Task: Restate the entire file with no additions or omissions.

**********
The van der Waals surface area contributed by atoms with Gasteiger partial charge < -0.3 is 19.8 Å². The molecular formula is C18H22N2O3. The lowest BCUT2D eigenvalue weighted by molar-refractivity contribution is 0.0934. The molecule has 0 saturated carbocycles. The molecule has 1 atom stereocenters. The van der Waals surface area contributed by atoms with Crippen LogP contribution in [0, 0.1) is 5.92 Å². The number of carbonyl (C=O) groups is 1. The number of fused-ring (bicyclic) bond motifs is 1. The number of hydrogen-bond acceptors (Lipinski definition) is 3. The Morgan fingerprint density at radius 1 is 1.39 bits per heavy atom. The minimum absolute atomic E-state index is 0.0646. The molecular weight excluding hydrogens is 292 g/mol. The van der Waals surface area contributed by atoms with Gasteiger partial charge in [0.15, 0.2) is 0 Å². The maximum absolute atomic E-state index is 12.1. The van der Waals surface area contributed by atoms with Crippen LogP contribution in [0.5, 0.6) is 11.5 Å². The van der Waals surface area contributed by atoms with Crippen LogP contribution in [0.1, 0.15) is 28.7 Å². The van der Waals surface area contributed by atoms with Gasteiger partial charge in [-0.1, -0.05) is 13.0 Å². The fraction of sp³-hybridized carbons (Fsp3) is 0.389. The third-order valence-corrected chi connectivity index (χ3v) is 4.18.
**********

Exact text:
The van der Waals surface area contributed by atoms with Gasteiger partial charge < -0.3 is 19.8 Å². The molecular formula is C18H22N2O3. The lowest BCUT2D eigenvalue weighted by molar-refractivity contribution is 0.0934. The molecule has 0 saturated carbocycles. The molecule has 1 atom stereocenters. The van der Waals surface area contributed by atoms with Crippen LogP contribution in [0, 0.1) is 5.92 Å². The number of carbonyl (C=O) groups is 1. The number of fused-ring (bicyclic) bond motifs is 1. The number of hydrogen-bond acceptors (Lipinski definition) is 3. The Morgan fingerprint density at radius 1 is 1.39 bits per heavy atom. The minimum absolute atomic E-state index is 0.0646. The molecular weight excluding hydrogens is 292 g/mol. The van der Waals surface area contributed by atoms with Gasteiger partial charge in [0.15, 0.2) is 0 Å². The maximum absolute atomic E-state index is 12.1. The van der Waals surface area contributed by atoms with Crippen LogP contribution in [0.5, 0.6) is 11.5 Å². The van der Waals surface area contributed by atoms with Crippen LogP contribution in [0.1, 0.15) is 28.7 Å². The van der Waals surface area contributed by atoms with Gasteiger partial charge in [-0.1, -0.05) is 13.0 Å². The fraction of sp³-hybridized carbons (Fsp3) is 0.389. The third-order valence-corrected chi connectivity index (χ3v) is 4.18.